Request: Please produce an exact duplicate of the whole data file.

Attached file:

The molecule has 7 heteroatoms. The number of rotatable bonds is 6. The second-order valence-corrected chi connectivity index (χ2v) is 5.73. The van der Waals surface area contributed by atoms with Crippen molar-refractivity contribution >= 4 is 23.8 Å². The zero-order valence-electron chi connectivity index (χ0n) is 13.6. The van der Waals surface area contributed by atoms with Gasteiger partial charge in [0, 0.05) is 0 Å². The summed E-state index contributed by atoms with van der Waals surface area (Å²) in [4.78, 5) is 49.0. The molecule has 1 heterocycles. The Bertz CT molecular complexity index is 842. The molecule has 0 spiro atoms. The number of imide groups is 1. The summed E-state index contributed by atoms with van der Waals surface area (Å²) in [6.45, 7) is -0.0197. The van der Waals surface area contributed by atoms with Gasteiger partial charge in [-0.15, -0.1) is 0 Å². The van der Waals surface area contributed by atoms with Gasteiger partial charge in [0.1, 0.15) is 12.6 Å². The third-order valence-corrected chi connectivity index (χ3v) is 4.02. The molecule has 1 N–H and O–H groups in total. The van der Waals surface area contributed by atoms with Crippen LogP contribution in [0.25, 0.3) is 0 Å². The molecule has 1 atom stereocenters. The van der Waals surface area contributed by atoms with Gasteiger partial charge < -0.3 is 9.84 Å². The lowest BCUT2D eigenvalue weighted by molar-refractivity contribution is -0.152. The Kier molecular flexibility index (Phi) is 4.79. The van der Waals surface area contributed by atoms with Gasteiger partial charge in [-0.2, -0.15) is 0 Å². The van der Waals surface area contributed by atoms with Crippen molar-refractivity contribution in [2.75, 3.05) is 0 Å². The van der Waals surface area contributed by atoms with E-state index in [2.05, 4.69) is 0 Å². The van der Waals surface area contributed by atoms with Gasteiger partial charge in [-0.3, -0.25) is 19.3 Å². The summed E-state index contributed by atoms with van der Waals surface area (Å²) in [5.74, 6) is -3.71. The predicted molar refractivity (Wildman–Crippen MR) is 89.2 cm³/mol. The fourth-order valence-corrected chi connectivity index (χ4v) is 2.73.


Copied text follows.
The molecule has 7 heteroatoms. The number of rotatable bonds is 6. The second-order valence-corrected chi connectivity index (χ2v) is 5.73. The van der Waals surface area contributed by atoms with Crippen molar-refractivity contribution >= 4 is 23.8 Å². The zero-order valence-electron chi connectivity index (χ0n) is 13.6. The van der Waals surface area contributed by atoms with Gasteiger partial charge in [0, 0.05) is 0 Å². The summed E-state index contributed by atoms with van der Waals surface area (Å²) in [4.78, 5) is 49.0. The molecule has 1 heterocycles. The Bertz CT molecular complexity index is 842. The molecule has 0 spiro atoms. The number of imide groups is 1. The summed E-state index contributed by atoms with van der Waals surface area (Å²) in [6.45, 7) is -0.0197. The van der Waals surface area contributed by atoms with Gasteiger partial charge in [-0.15, -0.1) is 0 Å². The van der Waals surface area contributed by atoms with Gasteiger partial charge in [0.1, 0.15) is 12.6 Å². The third-order valence-corrected chi connectivity index (χ3v) is 4.02. The molecule has 1 N–H and O–H groups in total. The van der Waals surface area contributed by atoms with Crippen LogP contribution in [0.25, 0.3) is 0 Å². The molecule has 1 atom stereocenters. The van der Waals surface area contributed by atoms with Gasteiger partial charge < -0.3 is 9.84 Å². The lowest BCUT2D eigenvalue weighted by molar-refractivity contribution is -0.152. The Kier molecular flexibility index (Phi) is 4.79. The van der Waals surface area contributed by atoms with Gasteiger partial charge in [-0.2, -0.15) is 0 Å². The van der Waals surface area contributed by atoms with Crippen molar-refractivity contribution in [2.75, 3.05) is 0 Å². The van der Waals surface area contributed by atoms with E-state index in [2.05, 4.69) is 0 Å². The van der Waals surface area contributed by atoms with Gasteiger partial charge in [-0.3, -0.25) is 19.3 Å². The summed E-state index contributed by atoms with van der Waals surface area (Å²) in [5.74, 6) is -3.71. The predicted molar refractivity (Wildman–Crippen MR) is 89.2 cm³/mol. The fourth-order valence-corrected chi connectivity index (χ4v) is 2.73.